WATCH: New Uefa footage shows VAR conversations ahead of crucial penalty calls
"Take a seat. This is pressure!"
Uefa have released new footage of the conversations which took place between referees and VAR officials ahead of high-profile Champions League penalty decisions.
Part of a new four-part docu-series called Man in the Middle, the videos show what happened in the seconds leading up to the awarding of Marcus Rashford's last gasp match-winning penalty against Paris Saint-Germain in 2019, as well as Mo Salah's spot-kick against Tottenham in that year's final.
The first episode of the series, which is available to watch on UEFA.tv now, looks specifically at the challenges posed to some of Europe's top officials as they adapted to VAR shortly after its introduction in 2019.
Manchester United had trailed 2-0 to PSG ahead of their last-16 second leg in the French capital, but were able to seal a famous comeback when it was ruled that Presnel Kimpembe had handled a Diogo Dalot shot in the closing minutes. Rashford famously stepped up to complete a 3-1 win on the night, sending United through to the quarter-finals.
— UEFA Champions League (@ChampionsLeague) November 16, 2020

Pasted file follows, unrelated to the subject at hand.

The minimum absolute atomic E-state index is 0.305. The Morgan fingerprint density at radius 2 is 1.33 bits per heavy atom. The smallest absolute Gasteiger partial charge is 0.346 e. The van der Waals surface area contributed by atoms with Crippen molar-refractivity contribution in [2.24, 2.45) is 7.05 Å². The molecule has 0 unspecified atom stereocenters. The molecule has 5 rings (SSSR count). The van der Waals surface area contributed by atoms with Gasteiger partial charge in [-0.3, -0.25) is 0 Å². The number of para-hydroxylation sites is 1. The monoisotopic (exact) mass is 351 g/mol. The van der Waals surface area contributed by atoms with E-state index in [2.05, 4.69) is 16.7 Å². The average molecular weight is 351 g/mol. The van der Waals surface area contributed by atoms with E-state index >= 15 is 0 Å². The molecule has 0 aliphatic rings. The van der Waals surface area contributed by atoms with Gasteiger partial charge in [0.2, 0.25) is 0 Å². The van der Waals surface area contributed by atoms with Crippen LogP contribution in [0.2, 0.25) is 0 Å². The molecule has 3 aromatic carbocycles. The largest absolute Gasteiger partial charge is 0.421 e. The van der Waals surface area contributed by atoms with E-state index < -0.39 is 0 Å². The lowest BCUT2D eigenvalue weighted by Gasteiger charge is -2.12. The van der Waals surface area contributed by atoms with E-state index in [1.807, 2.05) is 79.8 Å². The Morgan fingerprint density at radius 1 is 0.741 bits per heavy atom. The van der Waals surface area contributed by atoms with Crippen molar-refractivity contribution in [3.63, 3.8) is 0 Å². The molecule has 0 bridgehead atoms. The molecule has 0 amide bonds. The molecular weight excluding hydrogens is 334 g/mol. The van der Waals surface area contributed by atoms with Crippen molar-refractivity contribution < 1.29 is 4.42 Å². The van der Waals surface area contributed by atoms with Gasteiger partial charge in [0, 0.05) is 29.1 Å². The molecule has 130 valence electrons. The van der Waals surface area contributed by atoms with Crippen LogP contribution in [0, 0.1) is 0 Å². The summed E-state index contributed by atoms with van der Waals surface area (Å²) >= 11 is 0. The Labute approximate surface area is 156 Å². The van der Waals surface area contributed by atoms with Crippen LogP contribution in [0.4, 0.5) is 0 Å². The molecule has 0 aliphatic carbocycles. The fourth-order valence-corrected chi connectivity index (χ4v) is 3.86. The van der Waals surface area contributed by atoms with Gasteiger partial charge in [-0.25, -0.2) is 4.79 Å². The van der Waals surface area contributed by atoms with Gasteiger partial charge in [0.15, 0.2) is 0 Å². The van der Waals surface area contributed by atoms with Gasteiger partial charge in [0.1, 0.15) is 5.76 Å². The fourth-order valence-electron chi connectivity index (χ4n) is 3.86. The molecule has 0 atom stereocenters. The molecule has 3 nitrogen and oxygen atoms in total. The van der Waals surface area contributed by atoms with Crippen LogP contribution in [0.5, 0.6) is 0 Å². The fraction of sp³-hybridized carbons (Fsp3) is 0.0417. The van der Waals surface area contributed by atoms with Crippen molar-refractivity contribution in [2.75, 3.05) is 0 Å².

Salah's penalty was also given for handball in the opening seconds of Liverpool's 2-0 victory over Tottenham in the final. Sadio Mane's attempted cross was adjudged to have been handled by Moussa Sissoko, presenting Salah with the chance to give Jurgen Klopp's men an early lead.
🎬 Episode one of 𝗠𝗮𝗻 𝗶𝗻 𝘁𝗵𝗲 𝗠𝗶𝗱𝗱𝗹𝗲 addresses some of the most high-profile VAR decisions since its #UCL introduction in early 2019.
🗣️ Hear the conversations that took place and what the referees themselves think now... pic.twitter.com/LUxStXay0F
— UEFA (@UEFA) November 17, 2020
Uefa's chief of refereeing, Roberto Rosetti, says the series will give supporters an alternative perspective on match officials and the job they carry out, often making key decisions in high-pressure scenarios.
"It's important to communicate with people, to show what the referees are doing," he says. "They are human beings, they are trying to do their best, they are really professional, they are really serious and honest people."